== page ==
• Mood swings
  • Low energy in the afternoon
  • Inability to concentrate / lack of focus
  • Sugar cravings throughout the day
  • Poorly behaved children (yes, diet can have a profound effect on children too)
  • Chronic inflammation 

What do I eat now?

There are so many nutrient-dense meals you can eat on a low-carb diet! In fact, if you are just making the transition, this can be a fun time to explore new foods, flavors, and cuisines. Think about starting breakfast with a three-egg omelette filled with leftover cooked salmon, baby arugula, chives, and a few dollops of organic cream cheese! This is a high-protein and fat breakfast that is very easy to prepare and will keep your blood sugar levels stable throughout the day. Lunches can be large green salads with chopped raw veggies, leftover cooked meat like seared chicken breasts, some toasted pumpkin seeds, diced avocado, and your favorite homemade low-carb salad dressing (we have a wide variety to choose form on this site). 

Low carb dinner can be easy! Try things like taco salads with a small amount of cooked black rice or cooked quinoa tossed in. Baked fish, steamed brussels sprouts and roasted carrots can be a simple, nourishing lower carb meal. It may be helpful for you to keep carb counts low for breakfasts and lunches, and include a small amount of complex carbs at dinner. This encourages relaxation and deeper sleep. 

Here is what you CAN eat:

  • all fresh or frozen non-starchy vegetables (cauliflower, broccoli, lettuces, kale, arugula, peppers, onions, radishes, etc.)
  • fresh or frozen berries (blueberries, raspberries, strawberries, blackberries, black currants)

  • all meats, preferably from pasture-raised animals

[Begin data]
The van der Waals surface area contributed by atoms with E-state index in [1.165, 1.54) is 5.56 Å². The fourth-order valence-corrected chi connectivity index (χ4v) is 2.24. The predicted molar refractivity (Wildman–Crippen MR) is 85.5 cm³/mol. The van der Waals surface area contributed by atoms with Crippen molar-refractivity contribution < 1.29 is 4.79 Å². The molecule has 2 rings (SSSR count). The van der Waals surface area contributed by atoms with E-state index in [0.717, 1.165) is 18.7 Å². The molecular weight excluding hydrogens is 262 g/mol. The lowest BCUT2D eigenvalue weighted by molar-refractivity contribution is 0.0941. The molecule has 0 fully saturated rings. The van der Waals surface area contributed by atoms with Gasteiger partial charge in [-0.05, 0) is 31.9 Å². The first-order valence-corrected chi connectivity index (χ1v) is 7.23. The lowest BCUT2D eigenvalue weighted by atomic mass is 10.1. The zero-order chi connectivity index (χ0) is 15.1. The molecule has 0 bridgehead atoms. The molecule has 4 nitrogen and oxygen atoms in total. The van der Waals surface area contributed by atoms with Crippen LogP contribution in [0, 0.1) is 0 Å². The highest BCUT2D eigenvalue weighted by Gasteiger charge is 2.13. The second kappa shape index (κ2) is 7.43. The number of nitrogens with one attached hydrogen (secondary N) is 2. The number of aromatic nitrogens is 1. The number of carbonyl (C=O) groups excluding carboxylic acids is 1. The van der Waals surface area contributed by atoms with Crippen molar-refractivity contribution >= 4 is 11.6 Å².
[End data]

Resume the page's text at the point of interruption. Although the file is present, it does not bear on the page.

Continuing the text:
• wild seafood

  • eggs, preferably from pastured chickens

  • dairy (if tolerated), preferably raw and from grass-fed animals (cheese, cream cheese, cottage cheese, raw cream, plain whole milk yogurt)

  • small amounts of legumes (cooked chickpeas, black beans, mung beans)

  • small amounts of cooked whole grains on occasion (not grain flours)

  • coconut products (coconut milk, butter, oil, flour)

  • all nuts and seeds (and their butters and flours)

  • low-sugar and sugar-free sweeteners (allulose, stevia, coconut nectar)

How do I start a Low-Carb Diet?

  1. If you are not yet a member on this site, you can join now.
  2. Add some of our sample low-carb meal plans to your user profile or create your own!
  3. Schedule your meal plans onto your meal plan calendar and create shopping lists.
  4. Get inspired with new low-carb recipes added to this site weekly! Join our Nourishing Meals Community Facebook Group to get notified with new recipes and more! Everyone is welcome. 
Plan Length Actions

Easy Fall Low-Carb Dinners-2

7 days

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Easy Fall Low-Carb Dinners-1

7 days

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Low-FODMAP Lunches Week 1

6 days

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Low-Carb Dinners

9 days